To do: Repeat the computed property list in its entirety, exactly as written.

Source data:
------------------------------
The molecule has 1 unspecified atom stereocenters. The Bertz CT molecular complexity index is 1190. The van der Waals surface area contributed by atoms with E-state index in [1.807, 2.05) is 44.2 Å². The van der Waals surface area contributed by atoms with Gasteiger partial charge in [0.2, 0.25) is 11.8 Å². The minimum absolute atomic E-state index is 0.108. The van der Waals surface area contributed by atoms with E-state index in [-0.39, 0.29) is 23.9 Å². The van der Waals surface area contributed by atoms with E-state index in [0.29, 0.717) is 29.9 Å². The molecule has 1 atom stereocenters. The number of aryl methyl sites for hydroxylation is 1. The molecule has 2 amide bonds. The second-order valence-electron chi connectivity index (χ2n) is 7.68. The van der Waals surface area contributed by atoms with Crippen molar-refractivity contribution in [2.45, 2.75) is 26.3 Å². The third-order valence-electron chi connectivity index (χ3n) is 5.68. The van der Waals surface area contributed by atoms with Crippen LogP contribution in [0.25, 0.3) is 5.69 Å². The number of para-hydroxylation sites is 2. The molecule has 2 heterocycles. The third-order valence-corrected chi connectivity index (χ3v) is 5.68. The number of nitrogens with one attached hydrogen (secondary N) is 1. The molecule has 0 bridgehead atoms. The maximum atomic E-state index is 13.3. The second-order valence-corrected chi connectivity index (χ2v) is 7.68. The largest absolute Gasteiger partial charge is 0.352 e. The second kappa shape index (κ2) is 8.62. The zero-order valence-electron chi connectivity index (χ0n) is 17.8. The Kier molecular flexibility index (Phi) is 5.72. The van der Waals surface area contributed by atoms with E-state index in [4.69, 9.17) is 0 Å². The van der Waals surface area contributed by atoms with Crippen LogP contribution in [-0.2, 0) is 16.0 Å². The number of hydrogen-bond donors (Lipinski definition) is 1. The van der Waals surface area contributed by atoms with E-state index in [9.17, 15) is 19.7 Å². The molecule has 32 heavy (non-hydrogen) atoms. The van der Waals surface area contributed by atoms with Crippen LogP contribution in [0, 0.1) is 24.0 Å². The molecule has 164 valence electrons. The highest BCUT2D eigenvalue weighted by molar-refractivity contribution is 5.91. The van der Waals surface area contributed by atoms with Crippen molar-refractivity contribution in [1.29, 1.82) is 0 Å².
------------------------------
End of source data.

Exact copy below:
The molecule has 1 unspecified atom stereocenters. The Bertz CT molecular complexity index is 1190. The van der Waals surface area contributed by atoms with E-state index in [1.807, 2.05) is 44.2 Å². The van der Waals surface area contributed by atoms with Gasteiger partial charge in [0.2, 0.25) is 11.8 Å². The minimum absolute atomic E-state index is 0.108. The van der Waals surface area contributed by atoms with E-state index in [-0.39, 0.29) is 23.9 Å². The van der Waals surface area contributed by atoms with E-state index in [0.29, 0.717) is 29.9 Å². The molecule has 1 atom stereocenters. The number of aryl methyl sites for hydroxylation is 1. The molecule has 2 amide bonds. The second-order valence-electron chi connectivity index (χ2n) is 7.68. The van der Waals surface area contributed by atoms with Crippen molar-refractivity contribution in [2.45, 2.75) is 26.3 Å². The third-order valence-electron chi connectivity index (χ3n) is 5.68. The van der Waals surface area contributed by atoms with Crippen LogP contribution in [0.25, 0.3) is 5.69 Å². The number of para-hydroxylation sites is 2. The molecule has 2 heterocycles. The third-order valence-corrected chi connectivity index (χ3v) is 5.68. The number of nitrogens with one attached hydrogen (secondary N) is 1. The molecule has 0 bridgehead atoms. The maximum atomic E-state index is 13.3. The second-order valence-corrected chi connectivity index (χ2v) is 7.68. The largest absolute Gasteiger partial charge is 0.352 e. The second kappa shape index (κ2) is 8.62. The zero-order valence-electron chi connectivity index (χ0n) is 17.8. The Kier molecular flexibility index (Phi) is 5.72. The van der Waals surface area contributed by atoms with E-state index in [4.69, 9.17) is 0 Å². The van der Waals surface area contributed by atoms with Crippen LogP contribution in [-0.2, 0) is 16.0 Å². The number of hydrogen-bond donors (Lipinski definition) is 1. The van der Waals surface area contributed by atoms with E-state index in [9.17, 15) is 19.7 Å². The molecule has 32 heavy (non-hydrogen) atoms. The van der Waals surface area contributed by atoms with Crippen LogP contribution in [0, 0.1) is 24.0 Å². The molecule has 164 valence electrons. The highest BCUT2D eigenvalue weighted by molar-refractivity contribution is 5.91. The van der Waals surface area contributed by atoms with Crippen molar-refractivity contribution in [1.29, 1.82) is 0 Å².